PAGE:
If we're talking about teens, I think there are far more destructive behaviours than black makeup and pasty white faces. Think, alcohol, anorectic behaviour, bulimia, plastic surgery, violence, mood swings, teen pregnancies, drugs – stuff that a lot of kids get into, and not because of listening to Marilyn Manson or whatever might be the latest craze.

So, what am I saying? Don't judge someone else's choices as 'waste', and don't judge someone else's tastes as psychological issues. Many of these groups are mini-cultures in on themselves, with their own set of rules and morals – as long as they're not actually hurting anyone... what's wrong with that?
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Old 12 December 2005   #65
Ok people, I made a little research about the topic, and I found some interesting facts.
Lets go back to the main question, how can emotions affect our art.
as all of us know, emotions gave birth to Expressionism and the art of portrait.
Expressionism is defined a movement or tendency that strives to express subjective feelings and emotions rather than to depict reality or nature objectively. Well, from here we can see that our emotions are the main key to the chamber of art we have within our souls (very poetic). Ok let's get down to reality; I believe that all the work that kicks in the world of art is the one containing emotional issues.
Let's take an example of that, Leonardo's master piece the Mona Lisa. Recently, researchers were able to reveal secret behind her dumb, ugly, yet mysteries smile. By using high tech analysis software (as I read in the newspaper) that study the face's expression and give some rough estimations for the emotional situation.
They found out that depression was 80-somting % in her face. Ok, am not trying to right an essay here, but my point is that emotions play a vital rule in art, especially the art of portrait.
For those who create a work full of nudity, what is the main emotion affecting your mood while working with that body in the picture? Am just wondering!
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Old 12 December 2005   #66
Very well said Enayla, Thanks
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Old 12 December 2005   #67
Originally Posted by Kargokultti:
Sure you might end up with a slew of interesting conditions, e.g. ulcers, cancer and whatnot.


off topic!
Ulcer is a bacterial infection not caused by depression..and cancer; well; as far as today it is considered to be a genetic mutation bla bla bla
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Old 12 December 2005   #68
Originally Posted by s_sbaa: ....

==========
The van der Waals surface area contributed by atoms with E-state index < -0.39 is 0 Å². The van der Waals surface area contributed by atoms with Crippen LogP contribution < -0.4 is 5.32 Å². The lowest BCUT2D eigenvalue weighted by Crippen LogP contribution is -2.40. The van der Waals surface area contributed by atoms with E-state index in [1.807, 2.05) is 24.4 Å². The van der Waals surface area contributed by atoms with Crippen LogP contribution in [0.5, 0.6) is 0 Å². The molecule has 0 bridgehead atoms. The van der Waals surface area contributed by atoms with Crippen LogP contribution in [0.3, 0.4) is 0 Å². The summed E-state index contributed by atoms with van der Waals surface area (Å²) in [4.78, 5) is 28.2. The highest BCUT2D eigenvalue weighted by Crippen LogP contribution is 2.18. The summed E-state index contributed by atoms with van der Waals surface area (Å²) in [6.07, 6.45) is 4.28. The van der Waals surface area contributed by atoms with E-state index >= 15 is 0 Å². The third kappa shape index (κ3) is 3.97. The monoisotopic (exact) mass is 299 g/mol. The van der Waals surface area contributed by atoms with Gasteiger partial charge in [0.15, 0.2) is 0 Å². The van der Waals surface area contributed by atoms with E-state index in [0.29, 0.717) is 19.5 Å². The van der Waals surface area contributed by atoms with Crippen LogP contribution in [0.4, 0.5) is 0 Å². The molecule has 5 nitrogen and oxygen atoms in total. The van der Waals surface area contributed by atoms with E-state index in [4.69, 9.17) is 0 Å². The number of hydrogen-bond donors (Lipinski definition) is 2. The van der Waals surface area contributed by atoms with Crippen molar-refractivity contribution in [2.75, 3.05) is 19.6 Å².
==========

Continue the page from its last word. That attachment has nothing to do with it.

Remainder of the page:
For those who create a work full of nudity, what is the main emotion affecting your mood while working with that body in the picture? Am just wondering!


For most artists here and just about everywhere nude figures are probably the greatest challenge that exists. It's a head study with the difficulty factor multiplied by 8. Whether it's 2d or 3d I would dare to say that our mental and emotional state while working on nude figures is one of utter concentration.

However! One way that cultural frustration or repression is taken advantage of is the production of kinky or pornographic art. This artform and market has always excisted and some extremely beautifull art has been created in that genre. Without an indepth study I would venture to say that all cultures have and do produce this art except that the (quote) 'touchy feely' cultures appear more comfortable viewing it, thus lessening its power.

I won't mention any examples as it will generate a taste war and that is not the point of this discussion.

I see some of the best art that is shown here is not only technically superior but radiates an emotional atmosphere that gives it that extra charge. Without intention in many cases these pieces adress or represent interactive issues making viewer identification easy, entertaining, thought provocing or even educational.

It has been obvious to me from the start that CGTalk has actively encouraged artists to think about what they make and foster an approach that will take our art to 'a higher level'. Words like emotive, evocative and every challenge I have seen here or taken part in has been aimed at pushing us to the story telling edge. This is particularly true of the 3D genre as the majority of us poly jocks are up to our nuts in technology and tend to forget any kind of message. I'm not dissing still life studies but if you could model a car an inject emotion into it that would really be something!

On a personal level I have really enjoyed reading all your responses. Rants about sexuality, religion and politics have been tollerated more recently here and I feel the Art Discussion Forum is a perfect place for them as they are an integral part of what makes us what we are. If I stand back and look at the 3D art I have made then I am quite pleased with my technical progression but miss emotional expression.

The very next piece I make I will ask myself: 'So I am a frustrated wierd individual, what do I have to say about that and how can I use it to make something far more powerful?'.

Cheers Chris.
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Old 12 December 2005   #69
Originally Posted by ashakarc: Regarding your first point, I think you are pointing out to certain population, by assuming this. From what I know for example, Russian culture is very warm and passionate, yet it's grown in a freezer climate. Irish culture is the same, very close and friendly.